There’s nothing like a molten hot take to warm up the icy news tundra of Christmas week, and so it is that Politico Magazine has stepped in to fill the void with a column suggesting that President Obama travel the country silently being spat on by racists in order to counter Donald Trump‘s Starkiller Base of white resentment. Lest you think I’m exaggerating, here is a little sample of Issac Bailey‘s well-intentioned but misguided column:
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From Libertarian Michael A. LaFerrara at Principled Perspectives:
The december 2015 Paris agreement by nearly 200 countries to “fight climate change” launched, in theory, a major War on Fossil Fuels, the world’s largest and best energy source. You’d think that there must be some incredibly important, life or death reason to restrict the use of and ultimately outlaw the energy that supports the well-being of seven billion people.
But you’d be wrong. The attack on coal, oil, and natural gas is real, but the rationalization is hollow. The rhetoric of the champions of the Paris agreement proves it.
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From Green Eagle:
I guess it is on everyone's mind these days. No sense discussing the fact that, unless you are using the term in its most restrictive form, to refer to Mussolini, who really popularized the term, and his government, there is really no agreement about what the term means. There is, however, a very interesting list, compiled in 2003 by Lawrence Britt, of fourteen characteristics of a Fascist government. Here it is:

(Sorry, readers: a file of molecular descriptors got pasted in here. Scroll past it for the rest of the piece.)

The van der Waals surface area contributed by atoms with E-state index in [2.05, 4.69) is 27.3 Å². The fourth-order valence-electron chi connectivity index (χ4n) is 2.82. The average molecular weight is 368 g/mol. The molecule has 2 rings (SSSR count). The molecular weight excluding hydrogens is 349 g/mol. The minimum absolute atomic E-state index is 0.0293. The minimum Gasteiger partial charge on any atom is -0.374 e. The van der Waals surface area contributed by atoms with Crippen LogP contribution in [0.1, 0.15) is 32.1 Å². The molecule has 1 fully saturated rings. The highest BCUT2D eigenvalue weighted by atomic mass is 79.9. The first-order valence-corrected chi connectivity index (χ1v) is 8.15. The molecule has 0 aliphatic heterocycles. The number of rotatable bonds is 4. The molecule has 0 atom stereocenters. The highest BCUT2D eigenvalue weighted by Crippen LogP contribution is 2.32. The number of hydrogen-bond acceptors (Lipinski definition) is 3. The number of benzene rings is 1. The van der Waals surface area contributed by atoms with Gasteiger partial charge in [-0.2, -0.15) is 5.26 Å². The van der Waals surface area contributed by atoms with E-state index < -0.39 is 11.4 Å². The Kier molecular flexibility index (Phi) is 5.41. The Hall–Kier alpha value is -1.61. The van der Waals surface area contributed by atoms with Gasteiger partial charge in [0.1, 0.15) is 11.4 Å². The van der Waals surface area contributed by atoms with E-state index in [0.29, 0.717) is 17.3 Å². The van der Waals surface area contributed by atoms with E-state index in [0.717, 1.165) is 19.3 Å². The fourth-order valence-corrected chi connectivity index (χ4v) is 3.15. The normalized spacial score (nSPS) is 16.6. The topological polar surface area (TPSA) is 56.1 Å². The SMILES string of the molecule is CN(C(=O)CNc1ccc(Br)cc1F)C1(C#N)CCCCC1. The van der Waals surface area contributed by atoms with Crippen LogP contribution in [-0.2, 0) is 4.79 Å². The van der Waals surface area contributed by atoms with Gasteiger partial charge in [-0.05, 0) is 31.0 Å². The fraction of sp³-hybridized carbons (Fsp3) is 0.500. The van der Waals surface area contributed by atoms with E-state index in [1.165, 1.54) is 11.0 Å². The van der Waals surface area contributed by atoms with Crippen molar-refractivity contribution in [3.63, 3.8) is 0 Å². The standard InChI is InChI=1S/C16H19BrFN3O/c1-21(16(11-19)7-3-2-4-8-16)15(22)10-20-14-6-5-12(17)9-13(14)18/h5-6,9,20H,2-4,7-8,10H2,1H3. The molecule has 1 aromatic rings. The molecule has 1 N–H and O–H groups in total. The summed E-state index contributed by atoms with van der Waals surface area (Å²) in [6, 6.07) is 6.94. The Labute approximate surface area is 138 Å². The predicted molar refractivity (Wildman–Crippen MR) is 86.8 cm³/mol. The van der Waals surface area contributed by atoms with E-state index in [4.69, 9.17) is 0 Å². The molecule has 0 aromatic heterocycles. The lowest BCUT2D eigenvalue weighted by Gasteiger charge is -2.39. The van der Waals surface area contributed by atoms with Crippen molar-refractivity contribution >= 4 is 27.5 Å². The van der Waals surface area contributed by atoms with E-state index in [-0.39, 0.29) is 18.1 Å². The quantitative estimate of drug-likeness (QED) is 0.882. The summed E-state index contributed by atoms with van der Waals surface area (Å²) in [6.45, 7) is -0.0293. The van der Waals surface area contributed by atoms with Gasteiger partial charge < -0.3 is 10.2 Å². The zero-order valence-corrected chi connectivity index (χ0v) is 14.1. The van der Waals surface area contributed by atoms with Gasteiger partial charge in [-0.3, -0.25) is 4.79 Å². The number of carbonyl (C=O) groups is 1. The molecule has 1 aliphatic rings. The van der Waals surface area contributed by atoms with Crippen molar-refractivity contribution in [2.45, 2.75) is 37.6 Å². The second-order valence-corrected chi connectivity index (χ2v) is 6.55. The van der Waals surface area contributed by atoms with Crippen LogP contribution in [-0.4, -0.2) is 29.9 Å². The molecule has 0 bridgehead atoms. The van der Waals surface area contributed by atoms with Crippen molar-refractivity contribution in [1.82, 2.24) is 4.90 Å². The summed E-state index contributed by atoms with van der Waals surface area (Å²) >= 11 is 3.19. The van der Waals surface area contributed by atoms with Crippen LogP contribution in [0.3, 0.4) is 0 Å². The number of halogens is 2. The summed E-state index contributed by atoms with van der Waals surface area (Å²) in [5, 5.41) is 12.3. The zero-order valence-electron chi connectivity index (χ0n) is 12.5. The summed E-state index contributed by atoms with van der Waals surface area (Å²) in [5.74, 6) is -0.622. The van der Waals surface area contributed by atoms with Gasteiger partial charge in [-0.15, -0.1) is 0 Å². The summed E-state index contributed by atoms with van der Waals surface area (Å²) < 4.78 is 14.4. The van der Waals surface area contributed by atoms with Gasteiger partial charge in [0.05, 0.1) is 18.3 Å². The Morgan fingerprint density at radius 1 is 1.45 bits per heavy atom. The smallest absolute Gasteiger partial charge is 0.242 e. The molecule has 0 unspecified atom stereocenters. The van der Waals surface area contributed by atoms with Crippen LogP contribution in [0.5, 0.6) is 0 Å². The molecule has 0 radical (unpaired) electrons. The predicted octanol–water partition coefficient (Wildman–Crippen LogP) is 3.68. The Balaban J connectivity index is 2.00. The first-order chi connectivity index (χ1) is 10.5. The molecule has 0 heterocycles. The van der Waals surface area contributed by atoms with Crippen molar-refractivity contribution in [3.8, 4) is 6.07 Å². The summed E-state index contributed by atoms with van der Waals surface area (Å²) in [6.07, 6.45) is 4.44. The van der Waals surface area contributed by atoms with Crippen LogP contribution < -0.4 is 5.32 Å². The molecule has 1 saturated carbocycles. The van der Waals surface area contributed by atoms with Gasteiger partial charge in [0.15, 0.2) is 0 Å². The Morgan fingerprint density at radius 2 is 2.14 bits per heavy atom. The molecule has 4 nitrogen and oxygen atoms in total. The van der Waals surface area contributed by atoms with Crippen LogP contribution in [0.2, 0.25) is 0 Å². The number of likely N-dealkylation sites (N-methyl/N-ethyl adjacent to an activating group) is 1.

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From The Moderate Voice:
Before there was Bush Derangement Syndrome and Obama Derangement Syndrome there was Clinton Derangement Syndrome — which thrives today among many when it comes to Hillary Clinton. She has her supporters, and then those who disagree with some of her positions, or those who are perhaps not enamored of her personality. But to those who aren’t red-faced sufferers of outright Clinton Derangement Syndrome, it’s evident when you hear, read or see the syndrome. And Peter Daou, who has worked with and for Clinton, sees it as having reached a fever pitch last week. He writes:
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From Human Voices: